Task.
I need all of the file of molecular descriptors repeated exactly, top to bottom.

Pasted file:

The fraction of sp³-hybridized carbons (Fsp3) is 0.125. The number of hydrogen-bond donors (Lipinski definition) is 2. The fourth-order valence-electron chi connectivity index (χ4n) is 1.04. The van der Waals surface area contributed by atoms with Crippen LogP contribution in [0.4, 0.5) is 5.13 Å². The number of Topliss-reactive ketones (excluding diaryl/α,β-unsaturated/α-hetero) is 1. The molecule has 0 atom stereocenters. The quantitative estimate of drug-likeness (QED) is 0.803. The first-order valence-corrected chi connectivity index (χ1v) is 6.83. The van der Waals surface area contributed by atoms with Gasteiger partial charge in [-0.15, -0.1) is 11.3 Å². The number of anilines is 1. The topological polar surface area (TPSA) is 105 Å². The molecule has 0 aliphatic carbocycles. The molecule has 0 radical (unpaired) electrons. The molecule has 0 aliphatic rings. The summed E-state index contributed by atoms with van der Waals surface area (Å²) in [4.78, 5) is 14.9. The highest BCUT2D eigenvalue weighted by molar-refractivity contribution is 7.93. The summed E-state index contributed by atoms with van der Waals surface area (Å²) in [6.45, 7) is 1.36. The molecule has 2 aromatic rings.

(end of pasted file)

The fraction of sp³-hybridized carbons (Fsp3) is 0.125. The number of hydrogen-bond donors (Lipinski definition) is 2. The fourth-order valence-electron chi connectivity index (χ4n) is 1.04. The van der Waals surface area contributed by atoms with Crippen LogP contribution in [0.4, 0.5) is 5.13 Å². The number of Topliss-reactive ketones (excluding diaryl/α,β-unsaturated/α-hetero) is 1. The molecule has 0 atom stereocenters. The quantitative estimate of drug-likeness (QED) is 0.803. The first-order valence-corrected chi connectivity index (χ1v) is 6.83. The van der Waals surface area contributed by atoms with Gasteiger partial charge in [-0.15, -0.1) is 11.3 Å². The number of anilines is 1. The topological polar surface area (TPSA) is 105 Å². The molecule has 0 aliphatic carbocycles. The molecule has 0 radical (unpaired) electrons. The molecule has 0 aliphatic rings. The summed E-state index contributed by atoms with van der Waals surface area (Å²) in [4.78, 5) is 14.9. The highest BCUT2D eigenvalue weighted by molar-refractivity contribution is 7.93. The summed E-state index contributed by atoms with van der Waals surface area (Å²) in [6.45, 7) is 1.36. The molecule has 2 aromatic rings.